We’ve been working hard, though it hasn’t felt like much like work. We’ve read Robert Hass, Roz Chast, Joan Didion, Jo Ann Beard, Luisa Weiss, M.F.K. Fisher, and Truman Capote. There are ten students in my class, all women, and they’ve written so much so fast, and so bravely.
We started this morning, the last day of class, by reading aloud Donald Hall’s “Letter in Autumn.” It’s a poem I first read after my dad died, when a family friend gave me the book that contains it. I have a history of crying easily, especially happy crying at weddings and at odd moments in the car, but I scared myself this morning. I could hardly see, the tears came so fast, and I had to grit my teeth to keep from doing that horrible gasp-y breathing that comes before a sob. When Eileen, the student who’d been reading aloud, got to the end of the poem, I looked up from my xerox and everyone looked back at me, and I laughed and sobbed in earnest now, both at the same time. (Donald Hall: “When Philippa weeps, / Allison at seven announces, / “The river is flowing.” Indeed.) It was alarming to feel out of control, especially in my role as a teacher, but it also felt okay somehow, because it’s been that kind of week. We had a good laugh about it.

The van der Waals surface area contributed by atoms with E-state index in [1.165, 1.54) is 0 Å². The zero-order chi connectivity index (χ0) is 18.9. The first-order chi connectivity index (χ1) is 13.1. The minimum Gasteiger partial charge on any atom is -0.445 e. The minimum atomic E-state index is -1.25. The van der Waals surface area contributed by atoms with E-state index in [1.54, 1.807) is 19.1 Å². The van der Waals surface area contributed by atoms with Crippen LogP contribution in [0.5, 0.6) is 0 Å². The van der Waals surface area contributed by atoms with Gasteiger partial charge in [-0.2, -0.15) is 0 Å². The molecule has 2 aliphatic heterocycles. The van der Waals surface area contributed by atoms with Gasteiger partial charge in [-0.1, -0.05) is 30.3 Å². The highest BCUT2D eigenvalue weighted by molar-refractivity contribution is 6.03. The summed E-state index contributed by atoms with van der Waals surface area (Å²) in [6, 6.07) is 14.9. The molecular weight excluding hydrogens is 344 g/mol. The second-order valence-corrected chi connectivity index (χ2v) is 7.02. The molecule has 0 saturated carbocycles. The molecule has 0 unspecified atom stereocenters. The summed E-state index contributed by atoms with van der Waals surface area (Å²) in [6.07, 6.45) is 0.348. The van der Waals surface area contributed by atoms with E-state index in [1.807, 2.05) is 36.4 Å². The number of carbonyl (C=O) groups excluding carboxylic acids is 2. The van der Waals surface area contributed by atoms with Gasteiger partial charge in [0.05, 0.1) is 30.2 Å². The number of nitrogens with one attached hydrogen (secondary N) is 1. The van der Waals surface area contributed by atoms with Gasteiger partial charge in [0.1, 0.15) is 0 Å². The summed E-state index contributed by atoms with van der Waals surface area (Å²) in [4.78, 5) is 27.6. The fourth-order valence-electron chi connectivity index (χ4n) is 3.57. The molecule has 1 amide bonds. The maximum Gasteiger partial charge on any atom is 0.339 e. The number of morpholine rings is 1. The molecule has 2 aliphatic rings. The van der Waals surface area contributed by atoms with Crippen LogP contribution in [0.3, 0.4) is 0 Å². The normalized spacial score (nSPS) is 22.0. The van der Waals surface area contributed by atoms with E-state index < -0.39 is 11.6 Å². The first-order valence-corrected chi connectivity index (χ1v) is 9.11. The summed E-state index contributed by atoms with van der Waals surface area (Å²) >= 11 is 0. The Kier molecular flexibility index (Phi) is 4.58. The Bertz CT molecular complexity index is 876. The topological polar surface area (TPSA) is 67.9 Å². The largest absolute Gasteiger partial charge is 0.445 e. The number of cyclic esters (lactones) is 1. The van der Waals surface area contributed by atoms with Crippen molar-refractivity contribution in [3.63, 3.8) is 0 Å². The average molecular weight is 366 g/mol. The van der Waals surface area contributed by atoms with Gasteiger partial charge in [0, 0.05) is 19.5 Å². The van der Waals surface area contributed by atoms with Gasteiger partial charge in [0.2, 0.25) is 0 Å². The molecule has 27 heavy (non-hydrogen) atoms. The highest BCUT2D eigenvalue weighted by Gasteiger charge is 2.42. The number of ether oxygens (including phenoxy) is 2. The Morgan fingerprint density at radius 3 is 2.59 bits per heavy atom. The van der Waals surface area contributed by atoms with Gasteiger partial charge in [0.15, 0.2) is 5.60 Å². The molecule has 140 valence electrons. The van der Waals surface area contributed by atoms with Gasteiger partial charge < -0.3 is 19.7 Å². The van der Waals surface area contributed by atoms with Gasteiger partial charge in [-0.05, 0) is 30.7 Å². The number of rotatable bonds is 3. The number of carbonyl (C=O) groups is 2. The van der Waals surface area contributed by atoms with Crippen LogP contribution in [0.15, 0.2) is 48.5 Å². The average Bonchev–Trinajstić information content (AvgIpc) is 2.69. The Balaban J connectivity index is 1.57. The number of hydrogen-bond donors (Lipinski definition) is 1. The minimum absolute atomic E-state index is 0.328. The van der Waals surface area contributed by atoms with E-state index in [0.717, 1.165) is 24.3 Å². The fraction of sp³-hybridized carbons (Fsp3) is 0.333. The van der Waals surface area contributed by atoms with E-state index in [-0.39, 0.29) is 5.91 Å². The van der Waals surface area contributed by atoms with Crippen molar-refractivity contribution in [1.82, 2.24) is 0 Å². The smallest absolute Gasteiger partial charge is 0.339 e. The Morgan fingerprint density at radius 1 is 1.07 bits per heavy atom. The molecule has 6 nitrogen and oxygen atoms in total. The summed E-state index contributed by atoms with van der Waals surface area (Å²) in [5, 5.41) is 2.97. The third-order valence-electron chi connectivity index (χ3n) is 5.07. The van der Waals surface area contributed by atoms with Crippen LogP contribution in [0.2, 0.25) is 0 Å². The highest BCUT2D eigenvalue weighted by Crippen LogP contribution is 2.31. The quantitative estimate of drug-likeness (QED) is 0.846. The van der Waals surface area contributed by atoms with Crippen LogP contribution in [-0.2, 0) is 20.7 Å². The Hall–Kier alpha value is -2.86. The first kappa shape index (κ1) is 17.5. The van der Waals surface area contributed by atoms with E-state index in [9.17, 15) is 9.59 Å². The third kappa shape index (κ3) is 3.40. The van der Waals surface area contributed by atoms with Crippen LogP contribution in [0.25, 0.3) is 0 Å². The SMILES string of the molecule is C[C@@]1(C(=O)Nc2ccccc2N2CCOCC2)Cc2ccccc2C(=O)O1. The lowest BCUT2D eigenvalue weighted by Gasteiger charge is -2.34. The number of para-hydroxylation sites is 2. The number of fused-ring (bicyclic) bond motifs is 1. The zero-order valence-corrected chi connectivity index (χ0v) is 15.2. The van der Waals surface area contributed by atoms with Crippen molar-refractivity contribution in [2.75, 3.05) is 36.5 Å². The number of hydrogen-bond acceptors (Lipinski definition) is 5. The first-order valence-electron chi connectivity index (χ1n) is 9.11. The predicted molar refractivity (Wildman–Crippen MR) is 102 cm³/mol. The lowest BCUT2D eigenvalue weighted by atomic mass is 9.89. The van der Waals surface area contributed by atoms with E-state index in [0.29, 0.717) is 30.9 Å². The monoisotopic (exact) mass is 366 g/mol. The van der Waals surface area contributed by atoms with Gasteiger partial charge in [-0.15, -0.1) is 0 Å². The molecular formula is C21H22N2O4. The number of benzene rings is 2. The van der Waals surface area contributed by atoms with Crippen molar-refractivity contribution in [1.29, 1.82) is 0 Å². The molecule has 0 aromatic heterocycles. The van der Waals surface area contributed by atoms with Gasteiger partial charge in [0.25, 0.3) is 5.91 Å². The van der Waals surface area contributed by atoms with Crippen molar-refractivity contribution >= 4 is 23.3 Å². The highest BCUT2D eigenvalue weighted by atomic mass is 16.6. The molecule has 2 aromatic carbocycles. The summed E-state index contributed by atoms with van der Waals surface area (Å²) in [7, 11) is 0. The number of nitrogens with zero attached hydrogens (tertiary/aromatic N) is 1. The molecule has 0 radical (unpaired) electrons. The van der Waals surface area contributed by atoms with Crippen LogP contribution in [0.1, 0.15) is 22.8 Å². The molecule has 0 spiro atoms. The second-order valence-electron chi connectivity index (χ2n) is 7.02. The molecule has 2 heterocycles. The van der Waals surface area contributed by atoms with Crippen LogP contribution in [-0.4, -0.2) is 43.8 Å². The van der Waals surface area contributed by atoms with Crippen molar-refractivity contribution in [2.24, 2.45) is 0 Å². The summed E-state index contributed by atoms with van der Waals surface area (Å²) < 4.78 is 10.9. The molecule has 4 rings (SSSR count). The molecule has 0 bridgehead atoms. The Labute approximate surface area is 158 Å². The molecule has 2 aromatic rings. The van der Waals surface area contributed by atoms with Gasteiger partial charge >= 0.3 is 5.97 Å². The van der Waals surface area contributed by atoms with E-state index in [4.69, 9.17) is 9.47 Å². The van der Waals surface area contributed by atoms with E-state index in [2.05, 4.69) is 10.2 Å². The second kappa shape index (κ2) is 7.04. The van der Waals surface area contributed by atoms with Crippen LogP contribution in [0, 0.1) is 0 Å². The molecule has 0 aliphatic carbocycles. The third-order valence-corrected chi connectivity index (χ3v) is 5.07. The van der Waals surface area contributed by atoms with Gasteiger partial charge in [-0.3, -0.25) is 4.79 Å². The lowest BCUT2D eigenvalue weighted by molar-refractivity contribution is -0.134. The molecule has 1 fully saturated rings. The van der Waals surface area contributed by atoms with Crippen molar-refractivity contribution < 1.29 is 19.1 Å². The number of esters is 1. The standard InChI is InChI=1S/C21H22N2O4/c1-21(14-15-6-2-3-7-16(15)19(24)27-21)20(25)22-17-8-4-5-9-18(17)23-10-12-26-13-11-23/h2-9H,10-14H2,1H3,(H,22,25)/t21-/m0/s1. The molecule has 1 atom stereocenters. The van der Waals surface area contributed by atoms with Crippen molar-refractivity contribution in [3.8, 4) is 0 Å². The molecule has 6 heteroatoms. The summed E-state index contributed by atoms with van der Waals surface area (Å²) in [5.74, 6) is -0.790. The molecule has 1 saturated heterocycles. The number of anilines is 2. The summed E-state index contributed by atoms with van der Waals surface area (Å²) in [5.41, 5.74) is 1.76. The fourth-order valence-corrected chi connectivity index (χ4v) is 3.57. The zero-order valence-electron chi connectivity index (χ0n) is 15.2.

We’ve walked on the beach at low tide, learning to tell limpets from chitons and various whelks from various winkles and that gunnels look like small eels but aren’t. We’ve eaten red huckleberries in the woods and milkshakes at Harry Race Pharmacy. We’ve identified the squawk of ravens, half-gargle-half-washboard, and the whiny screech of an eagle, the last creature I would expect to produce such a sound. We’ve talked about rising ocean temperatures and climate change with Stanford’s Rob Dunbar, to whose resonant voice I would gladly listen for at least another week. And at dinner last night, I received this handy tip from the artist Nikki McClure: if you’ve forgotten to let your butter soften before starting a baking project, and if you are a person who has breasts, you can quickly warm that butter by wedging it in your cleavage. I now pass along this wisdom to you, as well as declare myself Nikki McClure’s Number One Fan.